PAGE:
PeerBook is a new form of social network.
The system has three main goals:
- To emulate Facebook functionality
- To be constructed in a completely decentralised fashion
- To ensure that the user has sole control over who has access to his or her personal data
The basic idea is this: A user downloads a small (Java) program, runs it, and then has access via their web browser to a local web server acting as a gateway onto the PeerBook network. Once they’ve created a profile in much the same way as they would on Facebook, the profile is encrypted and then stored on the distributed storage network made up of all currently-online PeerBook instances.
All data is replicated to ensure that it is still available even if several copies are deleted, or if the PeerBook instance storing that copy goes offline. If this does happen, the network ‘heals’ itself – the file is copied to a new replica server(s).
A much easier approach would be to have the user store their own data locally on their own machine (I *believe* this is the approach proposed by the Diaspora project, but it is hard to be sure from what they have written). However, this means that the storage device must stay connected to the internet all the time in order for the user’s friends to view the user’s profile or post on their Wall. It might also mean that the user would have to keep the device physically on their person in case they ever wanted to log into the network from somewhere other than their home.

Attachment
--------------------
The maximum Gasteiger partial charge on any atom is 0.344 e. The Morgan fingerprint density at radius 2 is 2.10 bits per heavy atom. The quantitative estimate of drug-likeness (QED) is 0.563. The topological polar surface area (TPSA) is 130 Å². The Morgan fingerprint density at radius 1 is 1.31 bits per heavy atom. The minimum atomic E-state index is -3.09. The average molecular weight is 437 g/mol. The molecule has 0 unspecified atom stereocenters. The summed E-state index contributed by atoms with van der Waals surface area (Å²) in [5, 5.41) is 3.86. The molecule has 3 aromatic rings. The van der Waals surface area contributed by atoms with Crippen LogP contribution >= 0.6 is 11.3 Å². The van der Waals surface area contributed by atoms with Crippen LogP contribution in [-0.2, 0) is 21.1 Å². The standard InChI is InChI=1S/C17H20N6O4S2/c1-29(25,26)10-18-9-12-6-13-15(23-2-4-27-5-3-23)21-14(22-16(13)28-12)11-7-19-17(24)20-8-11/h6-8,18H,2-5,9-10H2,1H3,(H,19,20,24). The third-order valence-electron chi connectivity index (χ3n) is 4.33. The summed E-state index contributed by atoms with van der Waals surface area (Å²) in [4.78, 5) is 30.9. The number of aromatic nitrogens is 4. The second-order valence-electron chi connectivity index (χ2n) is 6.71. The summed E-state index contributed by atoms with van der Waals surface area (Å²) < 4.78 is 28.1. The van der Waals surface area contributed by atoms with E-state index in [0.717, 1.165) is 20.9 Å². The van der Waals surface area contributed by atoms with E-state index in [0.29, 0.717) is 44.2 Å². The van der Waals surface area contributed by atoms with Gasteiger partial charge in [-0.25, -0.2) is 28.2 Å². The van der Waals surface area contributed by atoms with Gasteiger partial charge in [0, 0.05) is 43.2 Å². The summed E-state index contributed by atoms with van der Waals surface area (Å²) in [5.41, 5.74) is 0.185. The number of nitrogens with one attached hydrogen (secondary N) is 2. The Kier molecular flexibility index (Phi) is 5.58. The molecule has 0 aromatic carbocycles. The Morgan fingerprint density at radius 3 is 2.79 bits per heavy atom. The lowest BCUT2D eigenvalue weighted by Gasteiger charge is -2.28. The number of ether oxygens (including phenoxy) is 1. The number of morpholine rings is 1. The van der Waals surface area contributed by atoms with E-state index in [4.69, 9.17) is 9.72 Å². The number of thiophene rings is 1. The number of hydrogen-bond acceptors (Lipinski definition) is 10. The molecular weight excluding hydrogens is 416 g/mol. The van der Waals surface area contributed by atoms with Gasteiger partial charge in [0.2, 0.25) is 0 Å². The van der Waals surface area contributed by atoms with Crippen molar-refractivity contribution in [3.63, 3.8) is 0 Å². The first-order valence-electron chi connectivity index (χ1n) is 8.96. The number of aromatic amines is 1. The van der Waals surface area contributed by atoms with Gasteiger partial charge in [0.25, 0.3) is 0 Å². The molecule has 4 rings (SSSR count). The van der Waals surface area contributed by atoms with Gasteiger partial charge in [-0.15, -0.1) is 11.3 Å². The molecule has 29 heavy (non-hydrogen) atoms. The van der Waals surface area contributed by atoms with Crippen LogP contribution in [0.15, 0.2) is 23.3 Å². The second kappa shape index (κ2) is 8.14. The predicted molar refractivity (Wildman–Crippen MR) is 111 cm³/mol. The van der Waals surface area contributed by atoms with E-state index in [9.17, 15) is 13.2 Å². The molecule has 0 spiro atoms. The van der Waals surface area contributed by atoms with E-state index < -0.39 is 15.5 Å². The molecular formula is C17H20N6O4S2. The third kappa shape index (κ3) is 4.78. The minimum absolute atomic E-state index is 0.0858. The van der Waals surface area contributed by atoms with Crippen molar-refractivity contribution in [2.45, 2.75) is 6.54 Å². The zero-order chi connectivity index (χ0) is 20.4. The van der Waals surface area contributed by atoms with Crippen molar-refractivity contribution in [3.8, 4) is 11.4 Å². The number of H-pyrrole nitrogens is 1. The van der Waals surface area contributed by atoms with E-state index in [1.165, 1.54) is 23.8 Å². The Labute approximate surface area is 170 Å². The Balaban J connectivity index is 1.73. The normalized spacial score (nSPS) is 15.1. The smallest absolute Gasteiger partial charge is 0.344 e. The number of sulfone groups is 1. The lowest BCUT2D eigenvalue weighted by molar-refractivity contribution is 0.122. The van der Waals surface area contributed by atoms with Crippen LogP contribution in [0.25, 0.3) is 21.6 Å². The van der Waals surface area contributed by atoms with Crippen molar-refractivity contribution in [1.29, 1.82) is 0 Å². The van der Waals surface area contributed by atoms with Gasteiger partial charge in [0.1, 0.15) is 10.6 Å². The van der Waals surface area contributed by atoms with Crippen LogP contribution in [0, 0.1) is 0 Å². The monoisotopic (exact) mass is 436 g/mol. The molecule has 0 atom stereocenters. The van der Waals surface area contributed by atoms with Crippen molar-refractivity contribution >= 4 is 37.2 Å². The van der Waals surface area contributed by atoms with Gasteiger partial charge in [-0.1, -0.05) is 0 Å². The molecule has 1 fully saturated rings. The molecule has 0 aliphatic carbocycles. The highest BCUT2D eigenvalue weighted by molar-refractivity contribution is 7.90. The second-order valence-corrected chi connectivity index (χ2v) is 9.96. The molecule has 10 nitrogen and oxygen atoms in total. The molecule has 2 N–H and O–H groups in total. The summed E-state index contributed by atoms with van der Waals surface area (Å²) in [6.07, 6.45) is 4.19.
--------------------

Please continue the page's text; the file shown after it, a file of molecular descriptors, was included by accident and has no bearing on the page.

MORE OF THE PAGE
So far the system supports: Wall posting, personal information storage in profiles, friend addition/removal, and private message communication.
I plan to spend the summer of 2010 redesigning some of the system to support other core Facebook functionality – image storage, groups, events, etc. I also want to provide a PeerBook API to third-party developers so that it could eventually be as extensible as Facebook is now.